It is said that due to CMB radiation our universe has been expanding? Firstly what lead the universe to expand? What do scientists mean by dark energy? Will energy convert into matter?


It is said that due to the CMB radiation our universe has been expanding?

No. It's the the other way round. The CMB is the result of the expansion of space. In the initial stages after the birth of the universe, there was hot plasma everywhere and light could not travel much farther. The universe was opaque at that time. But slowly as the Universe cooled and atoms began to form, light could travel farther. This light got redshifted due to the expansion of space and can be now detected as the CMB radiation. It's in the microwave region of the spectrum and just above absolute zero(about 2.7 K).

What do we mean by Dark Energy?

After Hubble's discovery, we came to the conclusion that the Universe is expanding. We expected the expansion to slow down as time progresses but what we observed as that the expansion was accelerating and is still doing so. Physicists and cosmologists did not have any explanations for this and so it was named "Dark Energy". Dark in the sense that it is unknown.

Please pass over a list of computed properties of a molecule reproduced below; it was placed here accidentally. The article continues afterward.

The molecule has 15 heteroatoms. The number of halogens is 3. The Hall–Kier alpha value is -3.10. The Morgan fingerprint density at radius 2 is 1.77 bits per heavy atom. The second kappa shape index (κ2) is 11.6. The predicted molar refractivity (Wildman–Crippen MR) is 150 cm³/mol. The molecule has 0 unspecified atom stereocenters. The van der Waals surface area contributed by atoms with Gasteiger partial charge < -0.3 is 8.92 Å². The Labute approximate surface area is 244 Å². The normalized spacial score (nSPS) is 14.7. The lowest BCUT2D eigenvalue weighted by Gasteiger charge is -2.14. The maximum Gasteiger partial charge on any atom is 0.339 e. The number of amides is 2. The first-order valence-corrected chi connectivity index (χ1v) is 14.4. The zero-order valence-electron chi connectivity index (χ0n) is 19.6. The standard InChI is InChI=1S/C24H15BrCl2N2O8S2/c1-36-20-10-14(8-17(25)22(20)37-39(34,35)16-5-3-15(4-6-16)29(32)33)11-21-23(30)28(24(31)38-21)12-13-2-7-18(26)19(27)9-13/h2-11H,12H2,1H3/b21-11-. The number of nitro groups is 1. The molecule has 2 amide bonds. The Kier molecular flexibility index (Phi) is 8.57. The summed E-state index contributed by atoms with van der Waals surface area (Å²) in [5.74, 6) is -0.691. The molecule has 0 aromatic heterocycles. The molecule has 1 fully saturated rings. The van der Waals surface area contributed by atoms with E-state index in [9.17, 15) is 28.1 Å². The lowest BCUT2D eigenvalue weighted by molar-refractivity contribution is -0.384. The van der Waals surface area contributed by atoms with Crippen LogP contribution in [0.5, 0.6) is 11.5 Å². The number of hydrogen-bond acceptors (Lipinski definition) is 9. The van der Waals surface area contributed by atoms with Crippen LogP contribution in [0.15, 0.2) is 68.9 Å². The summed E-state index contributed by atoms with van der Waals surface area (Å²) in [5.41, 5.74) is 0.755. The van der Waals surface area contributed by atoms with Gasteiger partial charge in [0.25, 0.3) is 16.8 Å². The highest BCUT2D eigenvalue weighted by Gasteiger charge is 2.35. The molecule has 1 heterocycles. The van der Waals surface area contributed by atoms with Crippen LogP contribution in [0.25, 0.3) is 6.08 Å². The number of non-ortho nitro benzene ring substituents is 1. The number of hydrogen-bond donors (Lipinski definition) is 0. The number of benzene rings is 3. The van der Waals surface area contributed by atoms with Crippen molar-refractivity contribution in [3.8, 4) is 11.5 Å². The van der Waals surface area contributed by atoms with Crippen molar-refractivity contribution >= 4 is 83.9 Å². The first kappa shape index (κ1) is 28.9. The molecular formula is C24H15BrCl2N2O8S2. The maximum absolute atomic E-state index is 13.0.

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  • $\begingroup$ Actually, the Universe's expansion is accelerating NOW. It was not always like this. We are now in a period of accelerated expansion. $\endgroup$ – Py-ser Aug 7 '14 at 2:42
  • $\begingroup$ Welcome! If you want to know more about modern cosmology, see this book and if you are looking for an easy to understand book see A Brief History of Time by Stephen Hawking. $\endgroup$ – Yashbhatt Aug 8 '14 at 15:00
  • $\begingroup$ @Py-ser What evidence do we have that the expansion was not accelerating just after the Big Bang? $\endgroup$ – Yashbhatt Aug 8 '14 at 15:01
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    $\begingroup$ @user52076 If you are satisfied, please think about accepting the given answer. $\endgroup$ – Arne Aug 10 '14 at 7:20
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    $\begingroup$ @Yashbhatt, I don't think it is correct to state it this way, but yes, observationally speaking dark energy starts to rule in the "modern" Universe. I guess, it is a matter of balance among the energy contributions from Friedmann equations. $\endgroup$ – Py-ser Aug 15 '14 at 1:47

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